1. Disorganized crime family?
For months we’ve been hearing that there’s only smoke when it comes to indications that the Trump campaign team colluded with Russia. Today, we’ve got our first glimpses of fire by way of a collection of emails released by Donald Trump Jr (he shared them on Twitter just before the NYT was set to publish them). Trump Jr was invited to a meeting in which he would gain access to material that was harmful to Hillary Clinton’s campaign and which was “part of Russia and its government’s support for Mr. Trump.” His response: “If it’s what you say I love it.” The email exchange suggests that the subsequent meeting may have broken campaign laws (at the least). No matter how you look at it, President Trump is having a bad heir day.
+ WaPo: Donald Trump Jr.’s full emails about meeting a ‘Russian government attorney,’ annotated. (It always comes down to emails…)
+ The president’s initial response came through his spokesperson: “My son is a high quality person, and I applaud his transparency.”
2. Pipe reams
“Net neutrality is the idea that internet service providers (ISPs) treat everyone’s data equally—whether that’s an email from your mother, a bank transfer or a streamed episode of The Handmaid’s Tale. It means that ISPs don’t get to choose which data is sent more quickly, and which sites get blocked or throttled.” One of the key fights over the future on the Internet is back on the battlefield this week, as net neutrality is once again at risk. From The Guardian: Companies including Facebook, Google and Amazon will band together on July 12th to raise awareness about a threat to the open internet. So what’s the big deal?
3. Has ISIS lost its head?
“The Syrian Observatory of Human Rights is a London-based monitoring group that is widely relied upon by Western news organizations for information on the Syrian civil war. It is seen as reliable in its reporting.” And they’ve confirmed the Russian report that ISIS leader Abu Bakr al-Baghdadi is dead. This latest confirmation comes as ISIS has lost Mosul and is close to losing Raqqa.
4. Animal harm
“Wildlife is dying out due to habitat destruction, overhunting, toxic pollution, invasion by alien species and climate change. But the ultimate cause of all of these factors is ‘human overpopulation and continued population growth, and overconsumption, especially by the rich.'” A new study suggests that humans are ruining things again and that Earth’s sixth mass extinction event is already under way.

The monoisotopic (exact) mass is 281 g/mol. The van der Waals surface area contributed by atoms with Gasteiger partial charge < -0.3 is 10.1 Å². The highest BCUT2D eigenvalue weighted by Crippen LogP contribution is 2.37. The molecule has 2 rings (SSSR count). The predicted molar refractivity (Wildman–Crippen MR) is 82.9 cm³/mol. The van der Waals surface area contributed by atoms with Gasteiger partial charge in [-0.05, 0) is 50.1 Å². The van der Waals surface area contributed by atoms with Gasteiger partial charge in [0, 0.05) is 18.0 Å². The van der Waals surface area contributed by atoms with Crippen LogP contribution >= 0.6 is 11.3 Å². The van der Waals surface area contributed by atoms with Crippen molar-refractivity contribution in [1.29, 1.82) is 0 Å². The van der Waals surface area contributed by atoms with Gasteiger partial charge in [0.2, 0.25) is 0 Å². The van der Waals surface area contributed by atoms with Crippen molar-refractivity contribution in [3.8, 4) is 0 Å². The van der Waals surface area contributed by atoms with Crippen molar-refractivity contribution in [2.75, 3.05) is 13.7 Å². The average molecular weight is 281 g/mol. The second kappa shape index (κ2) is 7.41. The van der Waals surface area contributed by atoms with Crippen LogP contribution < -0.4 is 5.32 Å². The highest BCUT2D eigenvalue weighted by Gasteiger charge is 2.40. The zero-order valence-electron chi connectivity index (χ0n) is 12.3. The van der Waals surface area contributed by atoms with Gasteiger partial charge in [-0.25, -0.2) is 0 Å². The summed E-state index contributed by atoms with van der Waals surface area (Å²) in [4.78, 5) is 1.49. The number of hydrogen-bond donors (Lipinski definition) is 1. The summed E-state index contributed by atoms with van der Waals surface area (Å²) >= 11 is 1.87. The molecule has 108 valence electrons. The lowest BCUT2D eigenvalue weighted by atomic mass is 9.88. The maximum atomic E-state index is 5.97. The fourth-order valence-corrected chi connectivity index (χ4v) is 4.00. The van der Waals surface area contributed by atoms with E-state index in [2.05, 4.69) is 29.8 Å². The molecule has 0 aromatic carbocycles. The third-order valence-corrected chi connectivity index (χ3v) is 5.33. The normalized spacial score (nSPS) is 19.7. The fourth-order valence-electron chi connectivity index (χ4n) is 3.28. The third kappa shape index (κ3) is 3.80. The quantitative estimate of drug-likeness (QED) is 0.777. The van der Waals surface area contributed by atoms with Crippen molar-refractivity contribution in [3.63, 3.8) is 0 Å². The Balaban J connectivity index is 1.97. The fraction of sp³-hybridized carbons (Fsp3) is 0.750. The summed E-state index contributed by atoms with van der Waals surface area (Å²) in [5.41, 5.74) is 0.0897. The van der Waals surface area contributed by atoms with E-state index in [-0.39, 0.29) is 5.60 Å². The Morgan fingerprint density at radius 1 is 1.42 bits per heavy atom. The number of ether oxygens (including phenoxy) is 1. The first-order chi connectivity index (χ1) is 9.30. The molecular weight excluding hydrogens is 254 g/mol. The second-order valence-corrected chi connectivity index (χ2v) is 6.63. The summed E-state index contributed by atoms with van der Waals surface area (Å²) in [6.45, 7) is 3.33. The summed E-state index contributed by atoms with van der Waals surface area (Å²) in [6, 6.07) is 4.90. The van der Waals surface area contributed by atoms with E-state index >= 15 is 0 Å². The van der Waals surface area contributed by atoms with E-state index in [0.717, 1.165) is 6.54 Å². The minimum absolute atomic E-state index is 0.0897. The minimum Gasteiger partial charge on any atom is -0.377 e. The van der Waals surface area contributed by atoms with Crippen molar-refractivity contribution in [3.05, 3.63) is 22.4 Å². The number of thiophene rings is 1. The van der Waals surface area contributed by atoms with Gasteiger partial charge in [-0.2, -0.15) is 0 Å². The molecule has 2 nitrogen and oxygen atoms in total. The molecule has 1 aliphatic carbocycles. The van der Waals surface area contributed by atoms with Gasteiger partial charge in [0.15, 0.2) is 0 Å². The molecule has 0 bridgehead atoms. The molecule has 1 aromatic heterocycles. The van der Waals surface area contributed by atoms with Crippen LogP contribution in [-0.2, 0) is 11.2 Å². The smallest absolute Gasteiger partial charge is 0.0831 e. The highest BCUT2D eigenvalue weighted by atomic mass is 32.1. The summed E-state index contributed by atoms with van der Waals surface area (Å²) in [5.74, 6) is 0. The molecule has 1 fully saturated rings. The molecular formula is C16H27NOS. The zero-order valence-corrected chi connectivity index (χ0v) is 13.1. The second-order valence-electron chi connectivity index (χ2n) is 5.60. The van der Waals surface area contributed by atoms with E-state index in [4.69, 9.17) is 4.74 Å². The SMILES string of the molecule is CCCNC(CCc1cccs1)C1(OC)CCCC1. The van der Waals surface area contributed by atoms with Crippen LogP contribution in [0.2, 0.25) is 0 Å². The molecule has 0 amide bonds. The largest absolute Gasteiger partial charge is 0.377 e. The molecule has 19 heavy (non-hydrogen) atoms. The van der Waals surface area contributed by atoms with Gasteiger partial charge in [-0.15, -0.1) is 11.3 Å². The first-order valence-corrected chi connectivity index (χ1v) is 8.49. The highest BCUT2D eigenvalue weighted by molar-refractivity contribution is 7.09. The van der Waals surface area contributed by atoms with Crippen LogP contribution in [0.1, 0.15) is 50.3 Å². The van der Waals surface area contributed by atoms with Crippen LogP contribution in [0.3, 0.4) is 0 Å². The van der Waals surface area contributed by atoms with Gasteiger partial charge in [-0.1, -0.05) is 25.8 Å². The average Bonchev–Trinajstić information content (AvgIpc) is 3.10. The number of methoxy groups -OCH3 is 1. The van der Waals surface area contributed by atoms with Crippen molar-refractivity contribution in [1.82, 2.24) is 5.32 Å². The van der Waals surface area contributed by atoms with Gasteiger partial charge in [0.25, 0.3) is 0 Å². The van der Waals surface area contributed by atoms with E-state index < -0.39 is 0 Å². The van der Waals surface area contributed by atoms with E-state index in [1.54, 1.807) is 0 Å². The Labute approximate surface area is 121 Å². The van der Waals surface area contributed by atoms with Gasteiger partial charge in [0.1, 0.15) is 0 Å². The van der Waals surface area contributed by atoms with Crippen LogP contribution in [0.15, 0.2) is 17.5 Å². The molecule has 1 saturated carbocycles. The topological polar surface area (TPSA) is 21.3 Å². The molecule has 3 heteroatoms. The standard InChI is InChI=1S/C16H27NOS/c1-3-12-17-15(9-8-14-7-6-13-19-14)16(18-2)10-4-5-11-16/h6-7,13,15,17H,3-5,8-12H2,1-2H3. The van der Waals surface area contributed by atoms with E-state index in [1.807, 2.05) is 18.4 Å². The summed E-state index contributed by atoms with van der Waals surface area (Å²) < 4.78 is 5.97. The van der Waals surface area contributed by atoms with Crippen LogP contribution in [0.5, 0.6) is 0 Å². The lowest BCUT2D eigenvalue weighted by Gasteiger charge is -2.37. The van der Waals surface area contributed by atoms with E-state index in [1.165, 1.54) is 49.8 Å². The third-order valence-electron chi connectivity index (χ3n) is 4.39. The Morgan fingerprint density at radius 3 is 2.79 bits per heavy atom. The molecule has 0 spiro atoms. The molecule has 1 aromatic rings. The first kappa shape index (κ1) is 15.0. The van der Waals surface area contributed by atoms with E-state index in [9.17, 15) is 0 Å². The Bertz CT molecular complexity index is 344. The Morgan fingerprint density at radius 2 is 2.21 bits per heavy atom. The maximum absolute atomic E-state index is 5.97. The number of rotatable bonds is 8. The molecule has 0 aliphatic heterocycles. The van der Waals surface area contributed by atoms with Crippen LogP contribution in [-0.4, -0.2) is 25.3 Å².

+ NYT: “A warehouse in Colorado offers evidence of the immense demand for goods made from threatened and endangered animals.” A Mausoleum for Endangered Species. (Humans can be a pretty sick bunch.)
+ Happier animal photos from the 2017 Audubon Photography Awards.
5. Chapel Hills and valleys
Fewer Americans are getting married these days, and like many other topics, marriage “has become a clear dividing line in a stratified country. Its decline is most pronounced among those who didn’t go beyond high school, as better educated people tend to marry each other. America’s working and middle classes are faring badly, and the research points to unraveling families as one cause.” To better understand the numbers, let’s go to a place being hit hard by the marriage decline: Las Vegas.
6. Milli Vanilli’s revenge
We’ve seen the impact of fake headlines and photoshopped images. Well, the next level of deception is more impressive (technically) and more dangerous for those of us still stubbornly clinging to the last vestiges of reality. From The Atlantic: Computer scientists can now make realistic lip-synched videos — ostensibly putting anyone’s words into another person’s mouth.
7. Town and country
Mark Leibovich (author of This Town) has always done a great job explaining the inner workings of DC. In this week’s NYT Mag, he riffs on what has changed (and what hasn’t) since Inauguration day. This Town Melts Down. “Trump was elected in part by portraying and revealing politicians to be feckless weenies—and many of them went out and reinforced this view by displaying their willingness to be rolled by Trump in the campaign and unwillingness to stand up to him in office. This gets to one ethic of This Town that has endured and that Trump has reinforced: The interests of self-perpetuation drive nearly everything.”
8. Who’s on first?
It’s pretty much a sure thing that LA and Paris will host the 2024 and 2028 Olympics. As long as they can decide which city gets to go first.
9. Prime choice
You’ve undoubtedly noticed that today is Prime Day, a newly-invented excuse to shop brought to you by Amazon. The fact that the holiday is being “celebrated” across the web is a sign of Amazon’s influence on the shopping landscape. A bigger sign: The faux-holiday is now being observed by Amazon’s ecommerce competitors.
+ Call me old fashioned, but to me, July 11th will always be Free Slurpee Day.
10. Bottom of the news
Pour one out for Gangnam Style. The song that entertained, irritated, and eventually haunted the world during its five year reign as the YouTube’s biggest hit, has officially been dethroned. Wiz Khalifa and Charlie Puth’s See You Again is the new champ. (But nothing lasts forever, and my video of my cat playing fetch has surged past the 100-view mark.)
+ Shanghai’s umbrella sharing start-up lost nearly all of its 300,000 umbrellas in a matter of weeks.